Revolutionary gene therapy approved for leukemia — at $475,000 fee
New approach harvests cancer patients’ immune cells, but price tag is called excessive
The nation’s first sanctioned gene therapy — approved Wednesday to fight leukemia that resists standard therapies — will cost $475,000 for a one-time treatment, its manufacturer announced.
The Food and Drug Administration approved the therapy, called Kymriah, in children and young adults with acute lymphoblastic leukemia whose disease has come back in spite of previous treatments. These patients typically have a poor prognosis, surviving three to nine months, according to Novartis, which makes the innovative therapy.
The Switzerland-based company said the drug will cost nothing if patients fail to benefit in the first month.
Kymriah treats cancer in an entirely new way. The individualized approach involves harvesting cancer patients’ immune cells, genetically engineering them, then returning them to patients’ bodies. The genetic engineering process aims to rev up patients’ immune systems to better fight cancer.
“We’re entering a new frontier in medical innovation with the ability to reprogram a patient’s own cells to attack a deadly cancer,” said Scott Gottlieb, the FDA commissioner. “New technologies such as gene and cell therapies hold out the potential to transform medicine and create an inflection point in our ability to treat and even cure many intractable illnesses.”
Novartis is working with 20 hospitals to provide Kymriah within a month. Eventually, the therapy will be offered at 32 sites, the company said. The first patients could be treated within days. The company is training hospitals and staff to provide the treatment, which can cause a lifethreatening immune reaction, as well as long-term complications.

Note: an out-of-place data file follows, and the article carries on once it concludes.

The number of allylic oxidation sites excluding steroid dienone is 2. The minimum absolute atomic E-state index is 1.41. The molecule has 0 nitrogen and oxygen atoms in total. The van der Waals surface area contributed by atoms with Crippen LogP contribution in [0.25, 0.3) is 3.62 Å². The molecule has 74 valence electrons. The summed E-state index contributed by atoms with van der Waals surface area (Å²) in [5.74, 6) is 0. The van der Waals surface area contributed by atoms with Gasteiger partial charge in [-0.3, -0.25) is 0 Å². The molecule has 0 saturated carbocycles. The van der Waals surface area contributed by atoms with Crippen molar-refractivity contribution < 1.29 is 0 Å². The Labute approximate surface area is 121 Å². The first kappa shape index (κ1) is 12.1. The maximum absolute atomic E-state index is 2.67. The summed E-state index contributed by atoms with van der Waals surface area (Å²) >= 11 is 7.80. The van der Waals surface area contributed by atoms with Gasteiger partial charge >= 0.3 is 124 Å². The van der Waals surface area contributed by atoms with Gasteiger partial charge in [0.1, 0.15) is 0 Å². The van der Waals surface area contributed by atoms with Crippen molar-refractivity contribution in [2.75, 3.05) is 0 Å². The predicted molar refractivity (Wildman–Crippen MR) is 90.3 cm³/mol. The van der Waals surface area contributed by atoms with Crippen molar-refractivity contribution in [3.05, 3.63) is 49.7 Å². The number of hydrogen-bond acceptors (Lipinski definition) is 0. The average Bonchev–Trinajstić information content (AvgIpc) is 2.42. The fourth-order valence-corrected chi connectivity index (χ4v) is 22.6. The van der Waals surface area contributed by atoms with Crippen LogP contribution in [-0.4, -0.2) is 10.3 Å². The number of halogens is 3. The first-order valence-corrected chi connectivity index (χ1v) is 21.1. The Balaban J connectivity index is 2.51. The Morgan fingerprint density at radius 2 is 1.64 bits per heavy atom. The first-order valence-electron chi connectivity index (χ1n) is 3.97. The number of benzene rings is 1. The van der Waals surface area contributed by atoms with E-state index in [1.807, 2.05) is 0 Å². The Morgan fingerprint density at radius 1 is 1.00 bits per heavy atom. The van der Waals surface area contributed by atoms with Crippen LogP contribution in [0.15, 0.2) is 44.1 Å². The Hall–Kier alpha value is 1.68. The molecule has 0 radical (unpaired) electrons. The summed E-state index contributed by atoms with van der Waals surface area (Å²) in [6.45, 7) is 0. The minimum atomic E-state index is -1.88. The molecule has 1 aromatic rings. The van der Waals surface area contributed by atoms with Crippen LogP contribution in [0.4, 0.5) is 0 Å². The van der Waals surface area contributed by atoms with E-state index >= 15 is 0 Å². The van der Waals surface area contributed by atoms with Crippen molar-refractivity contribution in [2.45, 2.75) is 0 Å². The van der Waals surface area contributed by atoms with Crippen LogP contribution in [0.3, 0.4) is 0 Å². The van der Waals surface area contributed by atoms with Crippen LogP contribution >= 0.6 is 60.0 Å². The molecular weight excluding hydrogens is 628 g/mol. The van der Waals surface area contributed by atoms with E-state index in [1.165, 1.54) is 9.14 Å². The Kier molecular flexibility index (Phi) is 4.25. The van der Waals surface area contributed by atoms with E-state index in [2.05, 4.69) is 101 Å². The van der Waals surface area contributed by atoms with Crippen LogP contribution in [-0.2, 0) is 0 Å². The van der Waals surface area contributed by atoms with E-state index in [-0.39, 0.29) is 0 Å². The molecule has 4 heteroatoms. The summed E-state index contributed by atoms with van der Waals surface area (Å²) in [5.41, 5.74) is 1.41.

Novartis said it priced its drug based on several considerations. British health authorities have said a price of $649,000 for a onetime treatment would be justified given Kymriah’s significant benefits.
Novartis also considered the cost of bone-marrow transplants, which are given to many leukemia patients whose cancer relapses.
Those transplants can cost up to $800,000, Novartis said.
An advocacy group called Patients for Affordable Drugs recently met with officials at Novartis to ask it to set a “fair” price for the drug, whose early development was supported by $200 million in federal research grants.
David Mitchell, a multiple myeloma patient and president of the advocacy group, described the drug ’s price tag as “excessive.”
“Novartis should not get credit for bringing a $475,000 drug to market and claiming they could have charged people a lot more,” he said. “The drug pricing system in America is completely broken. Until policy in this country changes, the vicious cycle of pa- tients struggling under high drug prices will continue.”
The FDA also is considering a CAR T-cell therapy from California-based Kite Pharma. Gilead Sciences — which has been criticized for the $84,000 price tag of its hepatitis C drug — announced Monday that it will buy Kite for $11.9 billion.
Novartis officials said they will offer a patient assistance program to help people with out-of-pocket costs.
Experts have noted that hidden costs could further add to patients’ financial burdens.
Beyond the cost of the procedure, patients would need to pay for traditional chemotherapy, which is given before CAR T-cell therapy to improve its odds of success. They would also have to foot the bill for travel and lodging to one of the hospitals equipped to provide the high-tech treatment.
Because patients can develop life-threatening side effects weeks after the procedure, doctors will ask patients to stay within two hours of the hospital for up to a month.
In New York, even budget hotels cost more than $200 a night — an expense not typically covered by insurance.
Patients who develop a dangerous complication, in which the immune system overreacts and attacks vital organs, might need coverage for emergency room care.
“The drug pricing system in America is completely broken. Until policy in this country changes, the vicious cycle of patients struggling under high drug prices will continue.” David Mitchell, president of Patients for Affordable Drugs
Kaiser Health News, a non-profit health newsroom whose stories appear in news outlets nationwide, is an editorially independent part of the Kaiser Family Foundation.
T cells belonging to cancer patients arrive at Novartis Pharmaceuticals’ facility in Morris Plains, N.J.